One Week In is a series wherein Eater talks to chefs and restaurateurs after their first week in business at a brand new restaurant.
Eric Ehler. [Photo: Facebook/Seoul Patch]
A little over a week ago, Seoul Patch chef/founder Eric Ehler was knee-deep in opening day service at his new restaurant Gung Ho. This morning Ehler caught up with Eater to reflect on what's happened since then, explain why a permanent restaurant is so much better, and elaborate on some of the "Korean/Asian inspired American" dishes he's most excited about cooking.
How were the first ten days? Lunch has been really busy everyday. The area is so dead at night, and we're still figuring out the neighborhood. At first we did the happy hour to attract the post work crowd, but most of the Zynga people bail out after work. We actually get dinner business from the neighbors later on, so we'll probably extend our hours and do full dinner service in the new year.
What will the new hours be? Probably 6 to 10 p.m. Once we figure out staffing and what days it makes sense for us to be open, we'll go for it. Ultimately, we want to do Friday and Saturday nights, late night until 2 a.m. and bring back a lot of the Seoul Patch followers for that.
What's the crowd been like at Gung Ho?It's been a mixture of our old regulars and new people from nearby. We had a really good following in Potrero Hill and the support has been tremendous here. We've seen a lot of our old regulars, but for the most part its Zynga and Adobe keeping us really packed at lunch.
Any surprises coming to a permanent spot from the pop-up world? I come from a restaurant background, unlike a lot of people who do pop-ups, so a lot of the trails and tribulations of a fixed restaurant are things I was ultimately expecting. The pop-ups actually rattled my nerves more because you're in someone else's kitchen. When we started our first service here, I was like "ok, I know what I'm doing here."
Any big hurdles so far? No. I don't want to jinx it, but everything has been seamless and flawless so far. Despite having not very much money to get this started, the only major thing was that we inherited this kitchen from someone else. And they left their last service without cleaning up, so there were things rotting in here when we moved in. Other than that, it's been all good.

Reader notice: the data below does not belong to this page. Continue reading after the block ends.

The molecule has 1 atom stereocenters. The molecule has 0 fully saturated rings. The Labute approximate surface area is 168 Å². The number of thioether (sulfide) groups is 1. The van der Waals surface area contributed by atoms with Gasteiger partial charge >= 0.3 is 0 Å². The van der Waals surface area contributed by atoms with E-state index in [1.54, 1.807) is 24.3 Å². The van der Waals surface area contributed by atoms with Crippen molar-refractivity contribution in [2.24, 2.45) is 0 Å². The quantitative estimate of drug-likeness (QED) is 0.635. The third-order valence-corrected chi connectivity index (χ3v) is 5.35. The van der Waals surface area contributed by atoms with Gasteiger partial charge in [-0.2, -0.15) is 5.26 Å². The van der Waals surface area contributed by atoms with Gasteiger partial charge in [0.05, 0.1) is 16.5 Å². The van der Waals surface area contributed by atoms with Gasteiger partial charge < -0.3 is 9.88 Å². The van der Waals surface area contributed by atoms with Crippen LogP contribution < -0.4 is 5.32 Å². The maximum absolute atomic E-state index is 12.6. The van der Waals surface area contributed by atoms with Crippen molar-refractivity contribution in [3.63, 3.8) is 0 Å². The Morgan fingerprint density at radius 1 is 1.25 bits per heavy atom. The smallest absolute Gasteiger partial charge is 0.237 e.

What are the early menu favorites? At lunch, the fried chicken, bibimbap, ramen, pretty much sums it up. I was getting tired of what we were doing at the pop-ups, and we're able to use better ingredients here and since we have a dishwasher it takes away a lot of the pressure we had at the pop-up. The food is much more focused here.
How about at night? Fried chicken, pickles and the pork belly muffin. If you're doing food like this, you need to have something great with pork belly. We thought about doing a pork belly ssam or a bun, but then I was thinking about the English muffin from Leadbetter's, and you can't get much better than that. We put the pork belly and sauce, and everything on that, and I was like damn man, I don't have to make a steamed bun. I also want to support Jamieson [the owner of Leadbetter's], who is a great guy.
What's on the horizon? We'll keep the lunch format: three sandwiches, a couple sides, couple salads, a noodle dish, porridge and bibimbab. The options are constantly changing. I've been working on some dinner dishes in the off hours that I will slowly start adding onto the menu. Eventually, we're working towards a format of small plates, and a few larger format dishes that feed two to three people.
Tell me about one of these dinner dishes you're excited about. Right now, we're doing this miso butter crab noodle. We started with the ramen and we couldn't keep up with the 15 hour stock production cycle, so I thought about the way I ate ramen as a kid, with a little butter added with the seasoning packet. So we're doing a miso ramen stock reduction with butter ginger and scallions, tossing that with 90% cooked noodles, and topping it with Dungeness crab, scallions cucumber, and lemon that you can mix into the noodles and sauce.
How are you handling the stress? While the pre-opening trials were stressful, now that I've got a routine, I'm unstressed. I have an amazing group working with me. We all know how each other work really well. I have a great sous chef running lunch. It's awesome. Our motto here is work smart, not hard.
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Interior shots of Gung Ho. [Photos: Andria Lo]